Prepping the Celestial Boat for the Marion to Bermuda Race — Including the New AIS Rules
By Ron Wisner
Every boat owner has a winter “boat list” of projects and maintenance as the boat is being readied for the next season. However, if the owner is doing the Bermuda race, the usual winter’s “boat list” has doubled.
The celestial boat has some additional preparations that the other boats do not. Some of this additional preparation stems from the fact that we cannot use our electronic instruments. Other preparations come from the nature and practice of the actual navigation.
Conditions Adjustment to Marion Bermuda Race Scoring
The ORR handicapping system assumes that the wind will blow at a certain strength from varying angles for the duration of the race. Individual yacht’s polars then define how fast she should sail the course and the fleet is ranked against a fictional ‘scratch boat’. This assumption is ‘challenged’ by a variety of race specific climatic and oceanographic conditions. Ocean races of long duration will typically experience these varied conditions. Whether it is wind deflection and strength between inshore and offshore positions, the crossing of a known directional current or the historical location of a high pressure gradient, the likelihood of predictable conditions for an entire race is little to none. Because of these differences, the Marion Bermuda Race is attempting to take one of these conditions that has shown itself to be a real and consistent detriment to what one might feel is a fair race based solely on a boats handicap and include another factor that adjusts across the fleet. In the case of the Marion Bermuda Race (or any race to Bermuda) it is the Bermuda high pressure gradient.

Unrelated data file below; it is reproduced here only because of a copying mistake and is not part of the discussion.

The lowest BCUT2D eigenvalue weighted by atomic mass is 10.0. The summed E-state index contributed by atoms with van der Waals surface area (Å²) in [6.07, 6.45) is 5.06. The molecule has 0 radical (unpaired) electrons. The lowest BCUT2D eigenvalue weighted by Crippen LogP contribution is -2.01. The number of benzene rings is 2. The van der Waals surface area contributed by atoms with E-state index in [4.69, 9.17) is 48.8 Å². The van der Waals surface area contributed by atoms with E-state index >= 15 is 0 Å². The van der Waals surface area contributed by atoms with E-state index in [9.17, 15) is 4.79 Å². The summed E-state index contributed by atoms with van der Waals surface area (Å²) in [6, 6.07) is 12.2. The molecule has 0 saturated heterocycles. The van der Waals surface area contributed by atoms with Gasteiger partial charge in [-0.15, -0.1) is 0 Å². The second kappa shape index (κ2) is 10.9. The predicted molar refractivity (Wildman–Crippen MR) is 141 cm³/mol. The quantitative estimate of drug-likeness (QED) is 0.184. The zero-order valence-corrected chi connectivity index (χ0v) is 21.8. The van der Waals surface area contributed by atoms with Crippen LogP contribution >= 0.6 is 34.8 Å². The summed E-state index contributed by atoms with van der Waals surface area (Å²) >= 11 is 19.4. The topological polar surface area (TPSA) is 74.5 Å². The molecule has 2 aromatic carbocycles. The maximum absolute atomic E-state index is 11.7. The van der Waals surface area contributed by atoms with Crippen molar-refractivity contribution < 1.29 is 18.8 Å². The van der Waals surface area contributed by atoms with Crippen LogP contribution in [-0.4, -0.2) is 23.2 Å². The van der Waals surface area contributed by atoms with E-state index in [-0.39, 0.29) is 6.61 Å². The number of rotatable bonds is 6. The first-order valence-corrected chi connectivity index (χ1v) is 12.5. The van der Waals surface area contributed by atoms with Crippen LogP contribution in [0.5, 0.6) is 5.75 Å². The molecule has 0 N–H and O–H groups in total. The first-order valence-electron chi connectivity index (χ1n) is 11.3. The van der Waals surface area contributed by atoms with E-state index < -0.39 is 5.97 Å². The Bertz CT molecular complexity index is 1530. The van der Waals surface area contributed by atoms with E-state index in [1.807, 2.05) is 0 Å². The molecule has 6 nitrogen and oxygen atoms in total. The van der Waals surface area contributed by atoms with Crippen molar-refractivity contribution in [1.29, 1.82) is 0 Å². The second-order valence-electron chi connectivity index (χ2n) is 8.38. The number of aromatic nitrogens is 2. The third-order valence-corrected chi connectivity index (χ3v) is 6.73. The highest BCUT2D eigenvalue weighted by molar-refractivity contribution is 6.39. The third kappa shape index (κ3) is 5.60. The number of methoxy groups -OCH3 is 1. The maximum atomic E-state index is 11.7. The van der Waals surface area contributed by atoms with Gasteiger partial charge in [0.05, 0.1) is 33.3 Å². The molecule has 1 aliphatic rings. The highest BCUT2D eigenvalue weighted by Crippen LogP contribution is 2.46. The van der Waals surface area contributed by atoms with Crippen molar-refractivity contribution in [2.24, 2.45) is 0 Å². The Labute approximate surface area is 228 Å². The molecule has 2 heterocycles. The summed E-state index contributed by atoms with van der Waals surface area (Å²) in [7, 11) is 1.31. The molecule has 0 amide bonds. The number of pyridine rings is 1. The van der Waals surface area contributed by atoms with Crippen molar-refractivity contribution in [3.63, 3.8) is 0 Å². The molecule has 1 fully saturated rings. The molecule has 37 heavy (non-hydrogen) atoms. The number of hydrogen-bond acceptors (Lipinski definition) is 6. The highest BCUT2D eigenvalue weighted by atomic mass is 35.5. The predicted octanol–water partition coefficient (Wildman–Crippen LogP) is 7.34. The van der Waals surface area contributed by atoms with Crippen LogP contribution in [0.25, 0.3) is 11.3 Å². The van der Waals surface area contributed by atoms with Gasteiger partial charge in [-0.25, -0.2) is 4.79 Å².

Welcome to the 2019 Race
On behalf of the Beverly Yacht Club, Blue Water Sailing Club and the Royal Hamilton Amateur Dinghy Club, please accept our invitation to participate in the 2019 Marion Bermuda Race. This will mark the 22nd running of the Race. It has been a wonderful 42 years, starting from a race that began with two old sailing buddies talking about racing from Marion to Bermuda and inviting their friends, to each boat being tracked through satellite navigation for all the world to follow. It is and always has always been a race aimed at cruising boats and remains so today.
“Selkie” big winner in Marion Bermuda 40th Anniversary Race
By Laurie Fullerton
RHADC Bermuda- June 19, 2017: Bostonian G.J. “Chip” Bradish and his crew of three—Max Mulhern (Navigator), George Dyroff (Watch Captain) and Peter Sidewater (Crew) topped the overall awards list this year with the performance of his Class D, “Selkie”, a Morris Yachts Ocean. They took home the Founders Trophy, awarded to the yacht with the best overall corrected time, and BYC Polaris Trophy awarded to the yacht with the best celestially-navigated performance.